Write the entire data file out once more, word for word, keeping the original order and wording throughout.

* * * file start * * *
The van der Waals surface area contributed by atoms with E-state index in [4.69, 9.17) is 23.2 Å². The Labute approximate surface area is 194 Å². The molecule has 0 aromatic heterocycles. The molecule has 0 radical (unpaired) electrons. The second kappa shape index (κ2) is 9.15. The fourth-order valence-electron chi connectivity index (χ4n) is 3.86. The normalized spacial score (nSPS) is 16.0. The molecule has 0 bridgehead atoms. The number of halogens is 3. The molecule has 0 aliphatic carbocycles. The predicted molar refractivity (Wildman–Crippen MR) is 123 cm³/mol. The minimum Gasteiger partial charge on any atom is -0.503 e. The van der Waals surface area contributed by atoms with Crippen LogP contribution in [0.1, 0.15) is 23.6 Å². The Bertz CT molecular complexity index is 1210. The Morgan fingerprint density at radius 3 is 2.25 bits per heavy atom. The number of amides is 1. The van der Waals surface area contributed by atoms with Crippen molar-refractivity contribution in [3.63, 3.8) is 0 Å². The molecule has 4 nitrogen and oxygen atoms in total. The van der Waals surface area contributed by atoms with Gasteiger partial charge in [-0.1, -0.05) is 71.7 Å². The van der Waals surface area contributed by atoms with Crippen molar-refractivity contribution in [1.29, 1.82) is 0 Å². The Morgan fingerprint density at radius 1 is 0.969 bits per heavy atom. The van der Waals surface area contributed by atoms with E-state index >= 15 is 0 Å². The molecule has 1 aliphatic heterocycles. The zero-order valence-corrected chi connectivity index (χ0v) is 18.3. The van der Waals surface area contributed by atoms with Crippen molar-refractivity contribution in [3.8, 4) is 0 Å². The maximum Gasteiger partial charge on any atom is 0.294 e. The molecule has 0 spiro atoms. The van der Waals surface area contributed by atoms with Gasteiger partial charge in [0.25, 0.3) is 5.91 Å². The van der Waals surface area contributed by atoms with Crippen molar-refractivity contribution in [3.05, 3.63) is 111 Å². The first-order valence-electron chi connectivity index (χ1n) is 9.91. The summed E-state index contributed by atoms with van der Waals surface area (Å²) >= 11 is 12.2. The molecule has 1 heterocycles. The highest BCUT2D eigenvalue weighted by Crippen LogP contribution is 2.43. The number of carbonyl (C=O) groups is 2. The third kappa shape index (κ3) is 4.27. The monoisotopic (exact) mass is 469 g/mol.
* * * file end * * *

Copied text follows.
The van der Waals surface area contributed by atoms with E-state index in [4.69, 9.17) is 23.2 Å². The Labute approximate surface area is 194 Å². The molecule has 0 aromatic heterocycles. The molecule has 0 radical (unpaired) electrons. The second kappa shape index (κ2) is 9.15. The fourth-order valence-electron chi connectivity index (χ4n) is 3.86. The normalized spacial score (nSPS) is 16.0. The molecule has 0 bridgehead atoms. The number of halogens is 3. The molecule has 0 aliphatic carbocycles. The predicted molar refractivity (Wildman–Crippen MR) is 123 cm³/mol. The minimum Gasteiger partial charge on any atom is -0.503 e. The van der Waals surface area contributed by atoms with Crippen LogP contribution in [0.1, 0.15) is 23.6 Å². The Bertz CT molecular complexity index is 1210. The Morgan fingerprint density at radius 3 is 2.25 bits per heavy atom. The number of amides is 1. The van der Waals surface area contributed by atoms with Crippen molar-refractivity contribution in [3.63, 3.8) is 0 Å². The molecule has 4 nitrogen and oxygen atoms in total. The van der Waals surface area contributed by atoms with Gasteiger partial charge in [-0.1, -0.05) is 71.7 Å². The van der Waals surface area contributed by atoms with Crippen molar-refractivity contribution in [1.29, 1.82) is 0 Å². The Morgan fingerprint density at radius 1 is 0.969 bits per heavy atom. The van der Waals surface area contributed by atoms with E-state index >= 15 is 0 Å². The molecule has 1 aliphatic heterocycles. The zero-order valence-corrected chi connectivity index (χ0v) is 18.3. The van der Waals surface area contributed by atoms with Crippen molar-refractivity contribution in [3.8, 4) is 0 Å². The maximum Gasteiger partial charge on any atom is 0.294 e. The molecule has 0 spiro atoms. The van der Waals surface area contributed by atoms with Gasteiger partial charge in [0.25, 0.3) is 5.91 Å². The van der Waals surface area contributed by atoms with Crippen molar-refractivity contribution in [3.05, 3.63) is 111 Å². The first-order valence-electron chi connectivity index (χ1n) is 9.91. The summed E-state index contributed by atoms with van der Waals surface area (Å²) >= 11 is 12.2. The molecule has 1 heterocycles. The highest BCUT2D eigenvalue weighted by Crippen LogP contribution is 2.43. The number of carbonyl (C=O) groups is 2. The third kappa shape index (κ3) is 4.27. The monoisotopic (exact) mass is 469 g/mol.